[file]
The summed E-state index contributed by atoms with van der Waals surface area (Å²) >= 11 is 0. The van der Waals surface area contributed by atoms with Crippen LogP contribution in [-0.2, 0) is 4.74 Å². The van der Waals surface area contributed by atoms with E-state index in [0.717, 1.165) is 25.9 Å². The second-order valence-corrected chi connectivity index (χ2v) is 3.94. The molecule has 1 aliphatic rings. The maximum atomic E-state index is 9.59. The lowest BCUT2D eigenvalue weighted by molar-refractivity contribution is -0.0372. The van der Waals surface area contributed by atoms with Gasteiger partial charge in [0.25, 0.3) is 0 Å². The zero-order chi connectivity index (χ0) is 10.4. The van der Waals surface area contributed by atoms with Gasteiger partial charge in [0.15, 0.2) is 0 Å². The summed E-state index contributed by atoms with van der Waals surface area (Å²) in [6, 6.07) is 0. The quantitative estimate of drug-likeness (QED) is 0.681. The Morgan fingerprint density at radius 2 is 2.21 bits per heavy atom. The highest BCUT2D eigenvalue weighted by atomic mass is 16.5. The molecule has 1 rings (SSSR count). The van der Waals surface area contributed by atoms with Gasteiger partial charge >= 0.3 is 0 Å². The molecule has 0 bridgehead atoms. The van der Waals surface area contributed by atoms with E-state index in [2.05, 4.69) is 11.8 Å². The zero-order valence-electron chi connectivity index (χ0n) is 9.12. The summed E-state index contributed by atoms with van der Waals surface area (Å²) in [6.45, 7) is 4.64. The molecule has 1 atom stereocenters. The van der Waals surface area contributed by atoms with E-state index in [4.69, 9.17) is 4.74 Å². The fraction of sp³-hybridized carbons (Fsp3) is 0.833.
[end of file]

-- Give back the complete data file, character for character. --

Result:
The summed E-state index contributed by atoms with van der Waals surface area (Å²) >= 11 is 0. The van der Waals surface area contributed by atoms with Crippen LogP contribution in [-0.2, 0) is 4.74 Å². The van der Waals surface area contributed by atoms with E-state index in [0.717, 1.165) is 25.9 Å². The second-order valence-corrected chi connectivity index (χ2v) is 3.94. The molecule has 1 aliphatic rings. The maximum atomic E-state index is 9.59. The lowest BCUT2D eigenvalue weighted by molar-refractivity contribution is -0.0372. The van der Waals surface area contributed by atoms with Gasteiger partial charge in [0.25, 0.3) is 0 Å². The zero-order chi connectivity index (χ0) is 10.4. The van der Waals surface area contributed by atoms with Gasteiger partial charge in [0.15, 0.2) is 0 Å². The summed E-state index contributed by atoms with van der Waals surface area (Å²) in [6, 6.07) is 0. The quantitative estimate of drug-likeness (QED) is 0.681. The Morgan fingerprint density at radius 2 is 2.21 bits per heavy atom. The highest BCUT2D eigenvalue weighted by atomic mass is 16.5. The molecule has 1 rings (SSSR count). The van der Waals surface area contributed by atoms with Gasteiger partial charge >= 0.3 is 0 Å². The molecule has 0 bridgehead atoms. The van der Waals surface area contributed by atoms with E-state index in [2.05, 4.69) is 11.8 Å². The zero-order valence-electron chi connectivity index (χ0n) is 9.12. The summed E-state index contributed by atoms with van der Waals surface area (Å²) in [6.45, 7) is 4.64. The molecule has 1 atom stereocenters. The van der Waals surface area contributed by atoms with E-state index in [4.69, 9.17) is 4.74 Å². The fraction of sp³-hybridized carbons (Fsp3) is 0.833.